Desmond O'Boyle


I was born and raised in Grand Junction, Colorado. We didn’t have a television in our house as a family, and I grew up listening to Prairie Home Companion and Car Talk. I started working in college radio at KMSA hosting a heavy metal program when I was 18. After earning my Associates at Mesa State, I relocated to the Pacific Northwest, and continued my education at the University of Oregon. (Go Ducks!) I earned my B.S. in Journalism in 2011.

I started interning at KLCC in Eugene in 2011, and worked there for five years as a Weekend Edition / All Things Considered Host and reporter.  I chose to re-locate to Colorado June, 2016 to be closer to my family. I started at KUNC in September, 2016. It is my goal to deliver solid, objective journalism to the people of Northern Colorado through my local reporting and NPR.

I also enjoy camping, skiing, and disc golf. I’ve been playing the Great Highland Bagpipe since I was 12. / Courtesy of Aspen Skiing Company

Colorado, a long-time leader in the ski industry, may become home to the world’s largest ski resort companies after Aspen Skiing Company’s spring expansions.

Roberto Volterra / Flickr

In the past four years, the FBI’s Rocky Mountain Innocence Lost Task Force has fielded more than 2,100 tips. Those tips have led to 128 arrests for the trafficking or pimping of a child. Another 67 arrests were for sex assault cases and adults accused of soliciting child prostitutes.

Courtesy of CDOT / Colorado Department of Transportation

Texting  and driving. Posting to social media while behind the wheel. Driving within two hours of having a couple of drinks. Failing to put on  seatbelt.

These are examples of some of the worst habits of drivers, according to the Colorado Department of Transportation. An annual survey shows the trends show no sign of improving in the assessment of Colorado residents’ attitudes and behaviors.

“The biggest thing that jumps out for us is how these behaviors remain consistent, unfortunately, year after year,” said Sam Cole, a spokesman for the department

Ryan Lockwood / Colorado Satte Forest Service

The Forests to Faucets partnership originally began in 2010 as a response to a series of wildfires, namely the 1996 Buffalo Creek and 2002 Hayman wildfires. Since its inception, the partnership’s goals have grown to not only reduce catastrophic wildfires, but to also restore forests impacted by reservoirs, erosion and beetle devastation.  On Monday, Feb 27, Forests to Faucets was granted a $33 million extension to continue its ongoing projects. / Air Bnb

Home sharing services have become very popular in Colorado, and local municipalities are paying attention. Between Feb. 20 – 24, more than 1,000 notices were mailed to Denver hosts for being in violation of a city ordinance. The ordinance, passed last June, require hosts to have short-term rental licenses and collect Denver’s 10.75 percent lodging tax.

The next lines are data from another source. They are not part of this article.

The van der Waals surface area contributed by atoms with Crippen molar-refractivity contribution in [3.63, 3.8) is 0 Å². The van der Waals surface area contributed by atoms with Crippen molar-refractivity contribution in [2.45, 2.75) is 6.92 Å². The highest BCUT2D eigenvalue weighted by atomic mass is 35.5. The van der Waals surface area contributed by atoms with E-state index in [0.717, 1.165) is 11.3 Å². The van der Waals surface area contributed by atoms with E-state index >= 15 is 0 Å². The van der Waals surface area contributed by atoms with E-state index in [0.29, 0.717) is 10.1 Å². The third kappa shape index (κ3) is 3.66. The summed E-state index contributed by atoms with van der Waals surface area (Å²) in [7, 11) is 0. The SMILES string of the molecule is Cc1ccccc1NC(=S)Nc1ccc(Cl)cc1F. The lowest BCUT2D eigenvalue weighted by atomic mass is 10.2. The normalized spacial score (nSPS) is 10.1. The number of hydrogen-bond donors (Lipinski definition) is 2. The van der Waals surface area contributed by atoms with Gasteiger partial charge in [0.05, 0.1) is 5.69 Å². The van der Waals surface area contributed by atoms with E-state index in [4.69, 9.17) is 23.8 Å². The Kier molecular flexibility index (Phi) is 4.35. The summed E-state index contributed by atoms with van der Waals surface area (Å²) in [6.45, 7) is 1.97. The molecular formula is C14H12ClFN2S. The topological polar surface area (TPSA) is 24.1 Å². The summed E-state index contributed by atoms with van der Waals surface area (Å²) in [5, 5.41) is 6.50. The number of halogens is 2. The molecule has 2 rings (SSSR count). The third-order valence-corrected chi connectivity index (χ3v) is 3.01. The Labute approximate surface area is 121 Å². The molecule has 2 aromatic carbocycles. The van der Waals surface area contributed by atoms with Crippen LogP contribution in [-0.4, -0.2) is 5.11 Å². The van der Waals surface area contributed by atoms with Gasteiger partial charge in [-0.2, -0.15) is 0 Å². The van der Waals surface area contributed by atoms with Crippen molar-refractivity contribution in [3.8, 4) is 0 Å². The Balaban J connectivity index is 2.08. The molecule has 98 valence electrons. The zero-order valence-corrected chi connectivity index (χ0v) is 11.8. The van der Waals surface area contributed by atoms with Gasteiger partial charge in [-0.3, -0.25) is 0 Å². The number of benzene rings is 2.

Once hosts obtain a license, they must post it on their listing in order to avoid any fines. The license fee is $25, and the fines for failing to obtain a license can range from $150 to nearly $1,000.

Sean Coburn

In 2015, a storage facility near Los Angeles experienced a blowout. More than 10,000 tons of natural gas was released. . For responders, that created a problem. Natural gas is invisible and tracking just when the gas was dissipating and where it was going proved to be a challenge. The incident inspired a team of researchers at the University of Colorado Boulder to make that process easier.

Trent Bona Photography

Colorado’s 10th Special Forces Group based in Fort Carson has tapped a Colorado company to fit its soldiers with special skis.

Romp Skis, based out of Crested Butte, is  co-owned by two brothers, Caleb and Morgan Weinberg. They specialize in custom skis. But the ski they’ve designed for the soldiers is more of a tool than a toy.

Caleb Weinberg says the military had some very specific requirements to accommodate soldiers: Each soldier can weigh more than 200 pounds on their own and they carry 75-pound backpacks.

Ami A. /

In an effort to reduce drug addiction, Colorado will expand drop-off locations for the disposal of prescription drugs.

Data shows most people who abuse prescription drugs get them from a family member or friend, said Gregg Fabisiak, a coordinator with the Colorado Department of Public Health and Environment.

“We really believe that if people rid their homes of the medications that they no longer need, it’ll reduce the supply of those drugs that are obtained illicitly,” he said.

Jeremy Swanson / Colorado Ski Country USA

The big storm that blanketed Colorado with snow this week made for a rough commute for drivers. Now, it’s going to lure them to the mountains. And the timing of the storm wasn’t bad for Colorado’s ski country. It hit on a Wednesday afternoon, meaning that by the time the weekend hits, all that powdery, soft snow will be on the minds of skiers and snowboarders.

And that’s good news for resort owners. Up to 20 inches fell on the resort mountains along the Interstate 70 corridor. Mountains elsewhere reported at least another 6 inches.